Why Are Men So Bad at Making Good Sperm Cells?

Answers to your questions about the news.
Dec. 5 2012 3:52 PM

Terrible Swimmers

Why are men so bad at making sperm cells?

Human sperm.
Human sperm stained for semen quality testing in the clinical laboratory.

Photo by Bobjgalindo/Wikimedia Commons.

The sperm count of French men dropped 32 percent between 1989 and 2005, and the number of normally-shaped sperm dropped 33 percent. Abnormal sperm morphology is quite common: In many men, only 10 to 15 percent of sperm is appropriately shaped, depending on the standard applied. Why are men so bad at producing regular sperm?

Because sperm are expendable. Men produce millions of sperm every day and ejaculate about 300 million at a time, so evolutionary pressures haven’t punished this inefficiency. Artificial selection, however, shows that higher success rates can be achieved. In bulls, which are selected for their ability to generate viable sperm, between 70 and 75 percent of sperm are morphologically sound. Stallions have a slightly lower success rate, but still outperform men.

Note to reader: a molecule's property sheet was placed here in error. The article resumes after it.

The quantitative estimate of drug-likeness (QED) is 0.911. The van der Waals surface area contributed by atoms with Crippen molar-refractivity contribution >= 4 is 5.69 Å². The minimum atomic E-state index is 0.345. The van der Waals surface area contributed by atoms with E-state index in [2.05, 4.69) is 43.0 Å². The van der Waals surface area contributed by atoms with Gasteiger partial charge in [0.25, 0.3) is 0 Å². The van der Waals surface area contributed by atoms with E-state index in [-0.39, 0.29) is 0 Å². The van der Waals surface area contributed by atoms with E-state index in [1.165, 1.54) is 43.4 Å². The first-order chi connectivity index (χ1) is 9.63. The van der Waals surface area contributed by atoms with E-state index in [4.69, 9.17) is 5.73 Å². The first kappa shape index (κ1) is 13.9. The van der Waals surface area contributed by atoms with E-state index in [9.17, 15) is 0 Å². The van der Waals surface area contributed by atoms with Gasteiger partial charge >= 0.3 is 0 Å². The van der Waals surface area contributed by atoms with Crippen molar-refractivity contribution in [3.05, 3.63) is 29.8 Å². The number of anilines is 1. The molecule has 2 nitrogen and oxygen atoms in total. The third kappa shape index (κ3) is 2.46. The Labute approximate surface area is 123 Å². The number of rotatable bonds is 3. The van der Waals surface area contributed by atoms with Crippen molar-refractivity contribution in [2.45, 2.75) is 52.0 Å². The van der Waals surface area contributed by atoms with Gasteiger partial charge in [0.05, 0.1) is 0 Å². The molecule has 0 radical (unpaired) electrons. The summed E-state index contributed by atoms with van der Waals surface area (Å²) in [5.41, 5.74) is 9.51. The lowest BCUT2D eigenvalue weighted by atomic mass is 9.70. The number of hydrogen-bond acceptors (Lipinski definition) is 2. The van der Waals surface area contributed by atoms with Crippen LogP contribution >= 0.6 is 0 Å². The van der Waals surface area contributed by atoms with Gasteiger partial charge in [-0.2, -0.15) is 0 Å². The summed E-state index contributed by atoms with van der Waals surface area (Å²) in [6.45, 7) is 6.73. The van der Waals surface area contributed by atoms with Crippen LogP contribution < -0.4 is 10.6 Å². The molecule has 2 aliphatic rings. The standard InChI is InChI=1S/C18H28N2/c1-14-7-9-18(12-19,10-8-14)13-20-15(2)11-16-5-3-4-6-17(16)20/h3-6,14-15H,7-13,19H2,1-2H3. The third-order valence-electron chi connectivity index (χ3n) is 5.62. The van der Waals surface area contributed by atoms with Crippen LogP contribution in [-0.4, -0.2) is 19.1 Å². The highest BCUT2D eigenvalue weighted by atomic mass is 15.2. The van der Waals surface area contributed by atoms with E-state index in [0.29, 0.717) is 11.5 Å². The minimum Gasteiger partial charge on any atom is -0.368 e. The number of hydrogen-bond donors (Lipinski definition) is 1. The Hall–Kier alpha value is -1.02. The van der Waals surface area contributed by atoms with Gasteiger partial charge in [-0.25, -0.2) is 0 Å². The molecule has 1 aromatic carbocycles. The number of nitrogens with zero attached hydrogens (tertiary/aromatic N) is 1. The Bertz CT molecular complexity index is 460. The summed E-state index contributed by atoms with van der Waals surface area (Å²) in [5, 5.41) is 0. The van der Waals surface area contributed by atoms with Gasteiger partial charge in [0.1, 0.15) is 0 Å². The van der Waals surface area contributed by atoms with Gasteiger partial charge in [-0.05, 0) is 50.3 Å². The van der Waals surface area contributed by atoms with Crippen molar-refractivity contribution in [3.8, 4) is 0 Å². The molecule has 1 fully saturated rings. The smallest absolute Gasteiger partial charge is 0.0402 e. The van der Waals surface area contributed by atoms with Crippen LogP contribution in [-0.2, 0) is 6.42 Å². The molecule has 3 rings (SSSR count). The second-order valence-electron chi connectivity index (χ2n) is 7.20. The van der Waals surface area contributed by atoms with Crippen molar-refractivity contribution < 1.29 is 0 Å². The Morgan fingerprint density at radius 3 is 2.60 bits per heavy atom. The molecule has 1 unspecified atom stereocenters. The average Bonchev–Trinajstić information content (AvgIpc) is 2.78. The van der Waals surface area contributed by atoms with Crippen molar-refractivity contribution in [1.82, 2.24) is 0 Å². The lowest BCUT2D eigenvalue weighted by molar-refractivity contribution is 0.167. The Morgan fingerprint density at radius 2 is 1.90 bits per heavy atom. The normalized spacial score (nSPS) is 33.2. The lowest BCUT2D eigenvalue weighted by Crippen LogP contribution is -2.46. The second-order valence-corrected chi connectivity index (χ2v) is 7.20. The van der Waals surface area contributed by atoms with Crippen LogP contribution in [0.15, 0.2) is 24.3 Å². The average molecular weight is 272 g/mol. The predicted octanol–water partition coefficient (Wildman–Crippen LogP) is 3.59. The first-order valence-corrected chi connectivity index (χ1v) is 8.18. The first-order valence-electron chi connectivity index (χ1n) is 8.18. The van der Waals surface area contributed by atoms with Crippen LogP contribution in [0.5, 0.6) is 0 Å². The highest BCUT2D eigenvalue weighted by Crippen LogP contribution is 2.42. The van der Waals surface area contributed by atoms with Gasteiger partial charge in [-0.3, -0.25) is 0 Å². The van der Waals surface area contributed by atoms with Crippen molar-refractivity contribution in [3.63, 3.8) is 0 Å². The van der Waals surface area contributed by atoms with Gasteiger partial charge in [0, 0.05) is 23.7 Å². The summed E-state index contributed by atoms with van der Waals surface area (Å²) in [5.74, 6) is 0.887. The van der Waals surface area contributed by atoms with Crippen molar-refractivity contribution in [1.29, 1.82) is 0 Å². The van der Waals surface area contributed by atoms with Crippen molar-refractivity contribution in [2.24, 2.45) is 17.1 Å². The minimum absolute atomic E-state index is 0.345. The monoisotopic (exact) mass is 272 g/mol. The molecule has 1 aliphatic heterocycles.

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Genetic differences account for some of the variability in sperm quality. Of the genetic mutations that are known to cause infertility in mice, 75 percent affect only males. Researchers speculate that more genes may be involved in spermatogenesis than oogenesis, or perhaps egg production has more genetic safeguards to prevent mutations from undermining viability. This makes sense from an evolutionary perspective: Women release only between 400 and 500 eggs in their lifetimes, so it’s much more important that each one be viable.

Spermatogenesis is also a lengthy, complicated process, with many opportunities for errors. When you damage a skin cell, for example, neighboring skin cells divide to replace the lost tissue. The process takes a matter of hours or a couple of days at most. By contrast, sperm cells are made from stem cells, which have to launch a long series of changes in daughter cells, including replacing all the cytoplasm and making a flagellum. Human sperm cells are about 60 days in the making.

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Brian Palmer is Slate's chief explainer. He also writes How and Why and Ecologic for the Washington Post. Email him at explainerbrian@gmail.com. Follow him on Twitter.

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